A few days ago I posted suggesting that you salt your passwords, I'm back armed with even more knowledge and better advice. Turns out the relative strengths of one hashing algorithm vs another can in fact make a difference, in a way I didn't even consider - their speed. 

Most crypto hash functions are designed for speed, you want to be able to compute the hashes of lots of data pretty quickly if your pushing it down the wire. That speed works in an attackers favour if they're brute forcing a list of passwords and newer hashing functions can make it worse, one of the requirements for SHA-3 is that it's faster than the SHA-2 family. 

So what's the new right answer? 

Choose a function that takes enough time that an attacker has to work for each and every password - ideally long enough that it would take forever to crack just one - while making sure that legitimate users aren't waiting forever while you check their passwords.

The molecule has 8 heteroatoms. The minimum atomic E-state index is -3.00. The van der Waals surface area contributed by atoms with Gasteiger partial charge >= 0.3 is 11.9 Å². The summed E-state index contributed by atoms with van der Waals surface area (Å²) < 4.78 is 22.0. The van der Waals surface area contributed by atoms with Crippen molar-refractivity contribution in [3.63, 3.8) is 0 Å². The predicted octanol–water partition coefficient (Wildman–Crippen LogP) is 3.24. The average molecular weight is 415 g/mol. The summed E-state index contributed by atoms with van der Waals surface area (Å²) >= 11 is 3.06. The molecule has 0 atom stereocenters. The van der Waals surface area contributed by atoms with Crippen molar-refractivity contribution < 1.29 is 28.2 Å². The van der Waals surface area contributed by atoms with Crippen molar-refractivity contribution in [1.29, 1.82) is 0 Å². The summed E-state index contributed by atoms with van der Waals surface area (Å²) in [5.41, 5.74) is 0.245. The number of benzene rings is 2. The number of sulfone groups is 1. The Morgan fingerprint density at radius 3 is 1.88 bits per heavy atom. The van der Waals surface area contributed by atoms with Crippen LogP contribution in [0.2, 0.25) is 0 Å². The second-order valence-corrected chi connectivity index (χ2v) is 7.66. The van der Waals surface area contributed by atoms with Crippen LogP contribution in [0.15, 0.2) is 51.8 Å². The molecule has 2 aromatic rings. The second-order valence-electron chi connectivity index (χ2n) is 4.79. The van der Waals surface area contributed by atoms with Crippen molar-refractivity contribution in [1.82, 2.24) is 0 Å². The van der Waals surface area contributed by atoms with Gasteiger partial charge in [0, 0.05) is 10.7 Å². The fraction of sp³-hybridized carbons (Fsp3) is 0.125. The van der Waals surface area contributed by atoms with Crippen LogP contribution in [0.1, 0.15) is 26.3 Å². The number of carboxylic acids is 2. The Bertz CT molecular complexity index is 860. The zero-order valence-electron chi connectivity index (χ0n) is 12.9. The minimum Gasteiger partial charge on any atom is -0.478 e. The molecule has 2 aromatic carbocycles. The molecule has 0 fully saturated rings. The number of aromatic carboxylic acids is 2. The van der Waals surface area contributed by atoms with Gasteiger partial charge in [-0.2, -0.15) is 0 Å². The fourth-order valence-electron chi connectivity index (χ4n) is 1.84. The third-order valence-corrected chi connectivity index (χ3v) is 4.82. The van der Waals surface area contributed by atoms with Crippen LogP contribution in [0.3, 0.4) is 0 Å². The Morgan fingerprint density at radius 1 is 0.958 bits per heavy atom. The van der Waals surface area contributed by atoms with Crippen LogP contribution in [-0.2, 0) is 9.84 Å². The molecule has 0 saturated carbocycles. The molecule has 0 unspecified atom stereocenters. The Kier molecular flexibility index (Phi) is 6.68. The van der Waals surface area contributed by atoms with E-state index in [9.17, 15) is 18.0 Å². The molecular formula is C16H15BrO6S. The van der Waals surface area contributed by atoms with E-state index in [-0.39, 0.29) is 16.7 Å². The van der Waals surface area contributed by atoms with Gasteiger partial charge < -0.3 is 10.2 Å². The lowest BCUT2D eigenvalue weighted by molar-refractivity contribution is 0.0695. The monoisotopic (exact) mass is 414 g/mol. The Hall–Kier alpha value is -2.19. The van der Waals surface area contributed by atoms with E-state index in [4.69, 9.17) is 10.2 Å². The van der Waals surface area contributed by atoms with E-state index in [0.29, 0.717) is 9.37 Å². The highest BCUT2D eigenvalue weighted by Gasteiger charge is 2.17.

There are two ways of doing this, run a fast hash function many times or deliberately pick a slow hash function.

Running many iterations of a fast hashing algorithm is pretty self explanatory, run it twice and it takes twice as long, run it a thousand times and it takes a thousand times as long to attack each password.

Bcrypt is an example of the second, based on the blowfish algorithm it uses the fact that the key setup step is a relatively expensive operation and difficult to optimise. By making use of this bcrypt allows you to set a work factor and creates a hashing algorithm that is expensive and also difficult to optimise. 

Which is better? I have no idea, both are widely used and it really depends on your environment. I'd love to hear what others think though.